Referring now to FIG. 2, an exemplary embodiment is shown demonstrating a system 200 in accordance with the present disclosure. The system 200 may be configured as a beamline ion implantation system containing, among other components, an ion source 2 for producing an ion beam 6, and a series of beam-line components. The ion source 2 may comprise a chamber for receiving a flow of gas and generating ions. The ion source 2 may also comprise a power source and an extraction electrode assembly disposed near the chamber (not shown). The beam-line components may include, for example, a mass analyzer 34, a first acceleration or deceleration stage 36, a collimator 38, an electrostatic filter (EF) 110 for accelerating or decelerating the ion beam 6, and a plasma flood source 210 for neutralizing the ion beam 6. A gas source, in some embodiments a reactive gas source, may provide gas to the plasma flood source 210. Additionally, the controller 170 may include logic to coordinate operation of the cleaning ion source 130 and operation of the voltage supply assembly 180.

In exemplary embodiments, the beam-line components may filter, focus, and manipulate the ion beam 6 to have a desired species, shape, trajectory, energy, and other qualities. The ion beam 6 may be directed by at least one beamline component toward a substrate chamber, or substrate stage, and in the particular example of FIG. 2, to a substrate 10 mounted on a platen or clamp, shown as the substrate stage 46. The substrate 10 may be moved in one or more dimensions (e.g., translate, rotate, and tilt).

As shown, there may be a feed sources, shown as source 52. In some embodiments, material provided from a feed source may include source material for implantation, deposition, or cleaning. The source material may contain dopant species introduced into the substrate in the form of ions, or may contain other species depositing on surfaces of the system 200 during operation in a processing mode. In the embodiment of FIG. 2, the cleaning ion source 130 is shown as disposed between the plasma flood source 210 and electrostatic filter 110. In other embodiments, the cleaning ion source 130 may be disposed downstream of the plasma flood source 210 or adjacent to the plasma flood source 210, while in still further embodiments, the cleaning ion source 130 may also be employed as a plasma flood source.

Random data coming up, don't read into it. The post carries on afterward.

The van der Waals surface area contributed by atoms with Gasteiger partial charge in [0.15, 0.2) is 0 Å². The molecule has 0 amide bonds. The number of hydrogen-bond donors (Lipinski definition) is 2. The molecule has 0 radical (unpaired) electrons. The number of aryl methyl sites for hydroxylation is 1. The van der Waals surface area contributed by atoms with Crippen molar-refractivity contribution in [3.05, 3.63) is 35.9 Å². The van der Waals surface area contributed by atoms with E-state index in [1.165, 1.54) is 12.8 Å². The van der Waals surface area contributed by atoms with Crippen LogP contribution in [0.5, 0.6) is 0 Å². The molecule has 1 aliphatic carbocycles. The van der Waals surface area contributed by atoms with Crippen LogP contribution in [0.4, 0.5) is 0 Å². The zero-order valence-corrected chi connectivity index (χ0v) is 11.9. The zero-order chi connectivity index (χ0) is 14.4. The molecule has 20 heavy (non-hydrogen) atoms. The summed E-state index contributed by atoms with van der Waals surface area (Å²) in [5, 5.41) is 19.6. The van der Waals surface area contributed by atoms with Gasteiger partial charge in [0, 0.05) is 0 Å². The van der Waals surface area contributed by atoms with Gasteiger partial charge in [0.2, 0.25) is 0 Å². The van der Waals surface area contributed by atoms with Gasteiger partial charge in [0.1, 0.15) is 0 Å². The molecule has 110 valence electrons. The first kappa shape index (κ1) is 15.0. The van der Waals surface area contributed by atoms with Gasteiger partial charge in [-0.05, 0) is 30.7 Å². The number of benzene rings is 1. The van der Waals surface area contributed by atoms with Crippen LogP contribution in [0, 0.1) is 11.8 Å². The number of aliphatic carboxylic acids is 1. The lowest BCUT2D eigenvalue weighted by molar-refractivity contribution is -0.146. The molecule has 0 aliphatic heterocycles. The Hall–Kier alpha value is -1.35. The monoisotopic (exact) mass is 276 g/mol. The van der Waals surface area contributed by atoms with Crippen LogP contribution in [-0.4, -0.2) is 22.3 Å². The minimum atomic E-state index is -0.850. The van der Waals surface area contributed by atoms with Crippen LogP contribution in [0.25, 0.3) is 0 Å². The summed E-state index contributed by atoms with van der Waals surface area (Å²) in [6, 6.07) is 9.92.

Turning now to FIG. 3A and FIG. 3B, there is shown operation of a system 300 according to embodiments of the present disclosure. The system 300 may represent a beamline ion implantation system, for example. In FIG. 3A there is shown a processing mode of operation. In the example shown, the controller 170 may send a signal to the power supply 4 to generate a plasma in a processing ion source, represented by the ion source 2, wherein a processing ion beam, shown as an ion beam 302, is generated by the ion source 2. The ion beam 302 may be directed by various beamline components (not shown) to the electrostatic filter 110. In some embodiments, in a processing mode, the ion beam 302 passing through the electrostatic elements 120 along the beam-line may include boron or other elements for implantation into substrate 10, or for condensation on substrate 10. This may result in formation of the deposits 18, as shown and discussed above with respect to FIG. 1. These deposits 18 may in particular form in shadowed surface regions 19 where the ion beam 302 does not impact during operation in a processing mode, as the ion beam 302 is conducted to the substrate 10.